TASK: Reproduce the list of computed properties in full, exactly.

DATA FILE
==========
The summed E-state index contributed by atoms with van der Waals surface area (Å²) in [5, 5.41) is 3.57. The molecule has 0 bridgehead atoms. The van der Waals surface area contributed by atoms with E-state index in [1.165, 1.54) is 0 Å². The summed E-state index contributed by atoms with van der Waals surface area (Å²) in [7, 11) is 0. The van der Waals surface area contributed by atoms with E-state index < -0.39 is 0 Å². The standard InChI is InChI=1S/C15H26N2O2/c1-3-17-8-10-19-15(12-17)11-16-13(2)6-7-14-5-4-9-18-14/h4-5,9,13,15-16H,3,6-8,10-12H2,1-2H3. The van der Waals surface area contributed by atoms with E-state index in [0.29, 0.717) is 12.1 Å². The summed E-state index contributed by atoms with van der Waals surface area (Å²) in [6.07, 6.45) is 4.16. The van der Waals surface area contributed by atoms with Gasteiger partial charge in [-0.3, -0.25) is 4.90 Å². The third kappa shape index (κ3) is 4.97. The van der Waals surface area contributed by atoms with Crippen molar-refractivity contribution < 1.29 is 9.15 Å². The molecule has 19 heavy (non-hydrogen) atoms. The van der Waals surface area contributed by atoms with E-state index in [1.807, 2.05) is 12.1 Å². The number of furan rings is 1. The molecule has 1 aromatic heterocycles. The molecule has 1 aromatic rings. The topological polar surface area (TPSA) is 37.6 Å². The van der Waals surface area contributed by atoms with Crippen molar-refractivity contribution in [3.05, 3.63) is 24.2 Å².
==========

The summed E-state index contributed by atoms with van der Waals surface area (Å²) in [5, 5.41) is 3.57. The molecule has 0 bridgehead atoms. The van der Waals surface area contributed by atoms with E-state index in [1.165, 1.54) is 0 Å². The summed E-state index contributed by atoms with van der Waals surface area (Å²) in [7, 11) is 0. The van der Waals surface area contributed by atoms with E-state index < -0.39 is 0 Å². The standard InChI is InChI=1S/C15H26N2O2/c1-3-17-8-10-19-15(12-17)11-16-13(2)6-7-14-5-4-9-18-14/h4-5,9,13,15-16H,3,6-8,10-12H2,1-2H3. The van der Waals surface area contributed by atoms with E-state index in [0.29, 0.717) is 12.1 Å². The summed E-state index contributed by atoms with van der Waals surface area (Å²) in [6.07, 6.45) is 4.16. The van der Waals surface area contributed by atoms with Gasteiger partial charge in [-0.3, -0.25) is 4.90 Å². The third kappa shape index (κ3) is 4.97. The van der Waals surface area contributed by atoms with Crippen molar-refractivity contribution < 1.29 is 9.15 Å². The molecule has 19 heavy (non-hydrogen) atoms. The van der Waals surface area contributed by atoms with E-state index in [1.807, 2.05) is 12.1 Å². The number of furan rings is 1. The molecule has 1 aromatic heterocycles. The molecule has 1 aromatic rings. The topological polar surface area (TPSA) is 37.6 Å². The van der Waals surface area contributed by atoms with Crippen molar-refractivity contribution in [3.05, 3.63) is 24.2 Å².